Keiko Prince

TOPOS #8 (1982), Dear Mr. KUKAI (1993), and Anatomy of December (1993) are a few of my installation works shown here in this cluster. It is about making a place of light: an artificial, a fictional enclosure that physically situates - a sort of self-theater: a walk-in-film. With in it, a drama: a subjective time-space sentience - the homosapien perceptive holdings of the uncanny( which resides in us, side by side in our everyday activities) -probed, profiled, projected.

Light is a principle feature.
It prepares, with its existing and/or made thresholds,multi-layered patterns of light in motion (created by light encountering through the mediators - absorbing gravity).

Keiko was born and educated in Tokyo, Japan. She was invited to join CAVS, MIT in1971 to work on the “Charles River Project”-revitalization of the then deteriorated river environ as a public open space. She conceived Water-Maze, Wind-Belt, Weightless-Tunnel - (culminating in The Shelter: sun-water dial), these all were generated and transfigured with natural forces, and each had formed as a component of the environ as a sustainable cyclical entity. This attitude/attribute, pursuing our aesthetic connection with various states of natural forces to create an urban open place that find humane communication, was carried to Harbor THEATER (1973-74) –a symphonic notation composed with five environmental situations: Sun-Theater, Air-Pool, High-Noon, TIDOPTICA, Wind-Wire. This concept was later incorporated into the “themes to guide” as a basis for “The Master Plan Boston Harbor Islands State Park”, published in 1984 by The Department of Environmental Management. From 1984 to 1987, Keiko was a consultant on numerous urban design projects in Japan (Tennosu Island, M.M. 21. K.I.T.)

In 1989 to 1990, she was asked to consult with the Central Artery/Tunnel Project to develop conceptual mitigation plan/design for the impact of the highway structure in Central Artery North Area (CANA) of Boston. This open space was best understood as a gateway-garden, symphonic in character and in scale. This resulted in PORTAL NORTH with four environmental /sculptural situations – CANA-Accoeded, GarlandCANA , Miller’s River’s Mirrors, CANATheater, each contributing to liberate the area from the overcastting structural impact, and to introduce and distribute the natural light to the proportionately large shadowed area underneath.

The following research has been conducted simultaneously with other visual projects and has been presented in teaching and lectures at M.I.T., Harvard and Radcliffe College since 1974. The principle topic has been the role of art in contemporary urban situations, in particular, its perceptual function in created human environments. Two examples are:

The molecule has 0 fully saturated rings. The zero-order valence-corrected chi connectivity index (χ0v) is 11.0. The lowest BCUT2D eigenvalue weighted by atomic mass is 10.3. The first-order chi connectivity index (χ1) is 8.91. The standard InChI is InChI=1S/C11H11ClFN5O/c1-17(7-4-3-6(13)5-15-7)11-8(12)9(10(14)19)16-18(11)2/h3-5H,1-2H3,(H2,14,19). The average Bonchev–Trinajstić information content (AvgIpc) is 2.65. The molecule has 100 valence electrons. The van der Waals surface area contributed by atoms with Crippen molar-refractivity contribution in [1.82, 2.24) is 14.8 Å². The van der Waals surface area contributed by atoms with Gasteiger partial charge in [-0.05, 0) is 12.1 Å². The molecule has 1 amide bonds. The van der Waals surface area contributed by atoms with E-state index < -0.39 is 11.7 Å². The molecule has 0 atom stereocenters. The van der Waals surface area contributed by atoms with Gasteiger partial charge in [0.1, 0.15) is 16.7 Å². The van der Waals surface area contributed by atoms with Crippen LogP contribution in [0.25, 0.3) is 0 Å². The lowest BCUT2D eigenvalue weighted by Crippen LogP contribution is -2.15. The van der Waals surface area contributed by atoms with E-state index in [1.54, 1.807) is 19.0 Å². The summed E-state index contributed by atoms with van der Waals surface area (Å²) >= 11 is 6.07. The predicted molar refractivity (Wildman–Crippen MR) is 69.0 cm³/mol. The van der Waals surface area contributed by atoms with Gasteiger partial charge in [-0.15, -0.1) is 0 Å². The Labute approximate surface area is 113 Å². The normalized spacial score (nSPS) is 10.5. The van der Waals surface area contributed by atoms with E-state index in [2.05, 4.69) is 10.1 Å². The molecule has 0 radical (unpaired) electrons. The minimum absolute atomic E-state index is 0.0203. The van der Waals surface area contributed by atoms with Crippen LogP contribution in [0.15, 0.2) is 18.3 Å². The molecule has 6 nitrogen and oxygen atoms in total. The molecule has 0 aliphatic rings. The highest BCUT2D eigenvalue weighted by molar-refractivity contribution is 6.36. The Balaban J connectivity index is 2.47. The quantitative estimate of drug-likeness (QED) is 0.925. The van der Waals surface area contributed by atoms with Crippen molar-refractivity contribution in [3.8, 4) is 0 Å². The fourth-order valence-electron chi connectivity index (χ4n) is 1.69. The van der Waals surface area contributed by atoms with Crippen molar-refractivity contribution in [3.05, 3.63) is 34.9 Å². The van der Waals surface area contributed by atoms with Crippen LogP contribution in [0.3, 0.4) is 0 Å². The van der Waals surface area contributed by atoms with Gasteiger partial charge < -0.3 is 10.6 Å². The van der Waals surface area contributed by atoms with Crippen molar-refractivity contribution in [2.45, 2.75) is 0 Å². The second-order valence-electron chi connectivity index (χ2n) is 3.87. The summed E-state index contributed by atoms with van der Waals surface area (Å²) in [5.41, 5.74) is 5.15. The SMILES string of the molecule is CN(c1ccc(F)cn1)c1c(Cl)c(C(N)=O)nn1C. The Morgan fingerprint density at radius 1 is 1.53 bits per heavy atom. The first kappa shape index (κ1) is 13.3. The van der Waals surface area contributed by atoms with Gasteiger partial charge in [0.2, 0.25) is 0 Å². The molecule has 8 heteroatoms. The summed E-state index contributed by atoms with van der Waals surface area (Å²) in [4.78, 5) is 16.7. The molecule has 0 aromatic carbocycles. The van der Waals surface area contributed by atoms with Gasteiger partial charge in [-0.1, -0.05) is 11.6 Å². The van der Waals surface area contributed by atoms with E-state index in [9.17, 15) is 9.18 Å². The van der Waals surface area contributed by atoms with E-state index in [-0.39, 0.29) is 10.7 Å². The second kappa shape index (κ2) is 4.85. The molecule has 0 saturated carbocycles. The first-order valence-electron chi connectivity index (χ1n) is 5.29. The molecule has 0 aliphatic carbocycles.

On Desert, On Camellia: A cross cultural study of the universal elements of visual perception and of how these elements are activated in the creative process under varying geographic and climatological conditions.

Anatomy Of Urban Myth: Quest for a subjective (qualitative) time-space experience in urban setting and how that cultures sustainable force to create a dynamic system environ: self-generative communication place to connect nature and urban living.

Images, words intersect and permeate into this textured light in motion. They appear, stand, lean, stretch, withhold, vanish, reappear, (every phenomena of assemblage has a possibility of disassembling. In TOPOSes, light in motion becomes a medium, disassembles shadows).

Light, there, becomes air: -non-static, illuminated air-mass pulsating and populate space


(is infinity an idea)?


“---and how such instances, in any time past, so happens, vibrant, to contain one in the immediacy.
And this immediacy have no frame. No distinction of directory

“-- eye sees, catalyzes the visible and invisible, reaches into the plain that we sense innately. No longer at that vastness, can we ask of form, nor of time. Things – in their every states, as independent as they can be- are connect, resist, vibrate, permit never of all measurements, present -

Our glimpse of that continuum
dares. Pulls us, To work. To layer the traces, A place we unknowingly know of our re-entry to the formless. Possibly--through the means that art holds. And our long past has shown that.

Our drifts of “I” –boundary. Every
happened presences –
of continuum, a possible



Excerpt from my 1978 manifest TOPOS

Keiko Prince

Center for Advanced Visual Studies, MIT
N52-390, 265 Massachusetts Ave.
Cambridge, MA 02139

Ph.     617.367.3797
FAX: 617.253.1660